The ACIB links the Master and Control Subsystems with the Analog Subsystem. The ACIB enables the Cortex-M3 CPU/µDMA and C28x CPU/DMA to access Analog Subsystem registers, to send SOC Triggers to the Analog Subsystem, and to receive EOC Interrupts from the Analog Subsystem. The Cortex-M3 uses its System Bus and the µDMA Bus to read from ADC Result registers. The C28x uses its Memory Bus and the DMA bus to access ADC Result registers and other registers of the Analog Subsystem. The ACIB arbitrates between up to four possibly simultaneously occurring bus cycles on the Master/Control Subsystem side of ACIB to access the ADC and Analog Comparator registers on the Analog Subsystem side.
Additionally, ACIB maps up to 22 SOC trigger sources from the Control Subsystem to 8 SOC trigger destinations inside the Analog Subsystem (shared between ADC1 and ADC2), and up to 16 ADC EOC interrupt sources from the Analog Subsystem to 8 destinations inside the Master and Control Subsystems. The eight ADC interrupts are the result of AND-ing of eight EOC interrupts from ADC1 with 8 EOC interrupts from ADC2. The total of 16 possible ADC1 and ADC2 interrupts are sharing the 8 interrupt lines because it is unlikely that any application would need all 16 interrupts at the same time.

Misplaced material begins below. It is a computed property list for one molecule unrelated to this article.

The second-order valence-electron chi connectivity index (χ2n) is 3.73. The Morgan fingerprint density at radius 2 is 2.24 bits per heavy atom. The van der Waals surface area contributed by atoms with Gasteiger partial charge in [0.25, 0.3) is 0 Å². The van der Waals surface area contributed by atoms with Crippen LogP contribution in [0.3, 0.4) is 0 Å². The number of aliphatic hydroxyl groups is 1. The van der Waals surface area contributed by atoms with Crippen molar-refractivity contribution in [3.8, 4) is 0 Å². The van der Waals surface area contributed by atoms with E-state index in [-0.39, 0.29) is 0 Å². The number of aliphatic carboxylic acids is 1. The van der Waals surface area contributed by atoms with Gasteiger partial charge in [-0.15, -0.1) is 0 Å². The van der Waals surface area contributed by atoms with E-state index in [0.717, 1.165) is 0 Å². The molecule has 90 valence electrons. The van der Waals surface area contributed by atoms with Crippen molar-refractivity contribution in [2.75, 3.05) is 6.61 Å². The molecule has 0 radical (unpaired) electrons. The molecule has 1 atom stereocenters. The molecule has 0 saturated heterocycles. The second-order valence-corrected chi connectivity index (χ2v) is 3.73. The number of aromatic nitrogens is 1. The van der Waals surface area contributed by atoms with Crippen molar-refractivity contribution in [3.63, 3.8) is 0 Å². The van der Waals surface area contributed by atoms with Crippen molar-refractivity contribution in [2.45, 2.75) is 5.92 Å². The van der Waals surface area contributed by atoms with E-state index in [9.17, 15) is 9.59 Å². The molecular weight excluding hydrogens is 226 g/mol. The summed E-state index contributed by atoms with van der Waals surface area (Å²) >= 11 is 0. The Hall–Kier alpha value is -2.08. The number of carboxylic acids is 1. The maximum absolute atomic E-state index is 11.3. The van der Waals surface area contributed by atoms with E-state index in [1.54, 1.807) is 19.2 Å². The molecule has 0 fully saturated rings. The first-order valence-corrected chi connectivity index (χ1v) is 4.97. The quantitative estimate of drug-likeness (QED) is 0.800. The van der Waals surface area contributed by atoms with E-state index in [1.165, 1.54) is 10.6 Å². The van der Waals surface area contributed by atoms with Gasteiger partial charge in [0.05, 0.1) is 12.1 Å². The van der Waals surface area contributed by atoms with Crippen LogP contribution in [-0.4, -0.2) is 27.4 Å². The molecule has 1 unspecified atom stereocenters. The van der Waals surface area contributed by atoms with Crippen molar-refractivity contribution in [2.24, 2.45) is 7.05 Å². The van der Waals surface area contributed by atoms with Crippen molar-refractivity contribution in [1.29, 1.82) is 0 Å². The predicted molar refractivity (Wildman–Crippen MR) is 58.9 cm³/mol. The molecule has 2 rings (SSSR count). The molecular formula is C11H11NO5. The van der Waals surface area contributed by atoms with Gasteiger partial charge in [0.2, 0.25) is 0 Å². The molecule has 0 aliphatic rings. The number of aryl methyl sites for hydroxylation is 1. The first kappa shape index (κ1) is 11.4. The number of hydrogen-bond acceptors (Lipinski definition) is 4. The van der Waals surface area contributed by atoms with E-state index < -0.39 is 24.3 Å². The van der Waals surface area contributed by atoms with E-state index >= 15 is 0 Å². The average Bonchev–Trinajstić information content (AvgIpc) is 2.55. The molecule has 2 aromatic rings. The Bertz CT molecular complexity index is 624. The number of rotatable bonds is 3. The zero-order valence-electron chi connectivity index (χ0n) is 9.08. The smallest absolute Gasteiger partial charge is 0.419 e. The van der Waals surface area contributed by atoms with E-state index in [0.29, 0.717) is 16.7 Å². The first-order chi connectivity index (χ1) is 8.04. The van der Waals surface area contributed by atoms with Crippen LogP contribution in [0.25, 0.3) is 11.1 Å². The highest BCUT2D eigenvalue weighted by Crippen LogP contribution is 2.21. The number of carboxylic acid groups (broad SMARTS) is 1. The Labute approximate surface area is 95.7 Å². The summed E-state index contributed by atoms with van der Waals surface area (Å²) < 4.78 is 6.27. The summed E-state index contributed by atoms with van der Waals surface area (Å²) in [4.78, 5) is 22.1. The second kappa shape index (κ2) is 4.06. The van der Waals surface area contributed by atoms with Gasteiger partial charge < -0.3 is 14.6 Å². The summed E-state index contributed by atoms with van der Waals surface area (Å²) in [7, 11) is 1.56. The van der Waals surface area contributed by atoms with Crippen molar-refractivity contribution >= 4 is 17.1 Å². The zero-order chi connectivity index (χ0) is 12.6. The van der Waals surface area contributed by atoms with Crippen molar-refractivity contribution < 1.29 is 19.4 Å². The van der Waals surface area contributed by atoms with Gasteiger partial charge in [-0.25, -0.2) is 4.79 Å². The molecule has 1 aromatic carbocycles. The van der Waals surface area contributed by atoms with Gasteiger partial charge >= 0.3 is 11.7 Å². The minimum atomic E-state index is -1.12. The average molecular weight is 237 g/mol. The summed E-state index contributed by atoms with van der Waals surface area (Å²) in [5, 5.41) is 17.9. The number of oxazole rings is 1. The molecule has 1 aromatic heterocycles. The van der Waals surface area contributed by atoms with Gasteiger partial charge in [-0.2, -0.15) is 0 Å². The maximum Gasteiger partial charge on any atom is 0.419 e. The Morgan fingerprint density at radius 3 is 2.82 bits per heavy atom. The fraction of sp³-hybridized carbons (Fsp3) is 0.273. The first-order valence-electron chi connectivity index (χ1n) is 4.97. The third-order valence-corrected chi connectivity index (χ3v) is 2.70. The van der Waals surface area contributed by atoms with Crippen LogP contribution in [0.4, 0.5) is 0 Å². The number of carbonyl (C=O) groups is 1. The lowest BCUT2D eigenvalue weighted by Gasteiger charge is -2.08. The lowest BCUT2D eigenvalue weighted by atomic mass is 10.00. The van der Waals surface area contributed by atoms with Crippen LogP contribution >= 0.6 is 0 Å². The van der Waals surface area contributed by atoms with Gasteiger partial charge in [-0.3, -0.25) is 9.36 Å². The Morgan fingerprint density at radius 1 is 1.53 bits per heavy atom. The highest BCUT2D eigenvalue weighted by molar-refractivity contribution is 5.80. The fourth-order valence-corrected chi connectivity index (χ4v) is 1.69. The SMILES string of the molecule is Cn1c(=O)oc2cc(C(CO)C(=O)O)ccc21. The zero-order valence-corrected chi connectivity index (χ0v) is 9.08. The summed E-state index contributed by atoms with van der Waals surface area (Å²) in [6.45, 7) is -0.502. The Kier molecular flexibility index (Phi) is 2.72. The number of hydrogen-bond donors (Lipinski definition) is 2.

Eight registers (TRIG1SEL–TRIG8SEL) configure eight corresponding SOC triggers to assign 1 of 22 possible trigger sources to each SOC trigger.
There are two registers that provide status of ACIB to the Master Subsystem and to the Control Subsystem.
The Cortex-M3 can read the MCIBSTATUS register to verify that the Analog Subsystem is properly powered up; the Analog System Clock (ASYSCLK) is present; and that the bus cycles, triggers, and interrupts are correctly propagating between the Master, Control, and Analog subsystems.
The C28x can read the CCIBSTATUS register to verify that the Analog Subsystem is properly powered up; the Analog System Clock (ASYSCLK) is present; and that the bus cycles, triggers, and interrupts are correctly propagating between the Master, Control, and Analog subsystems.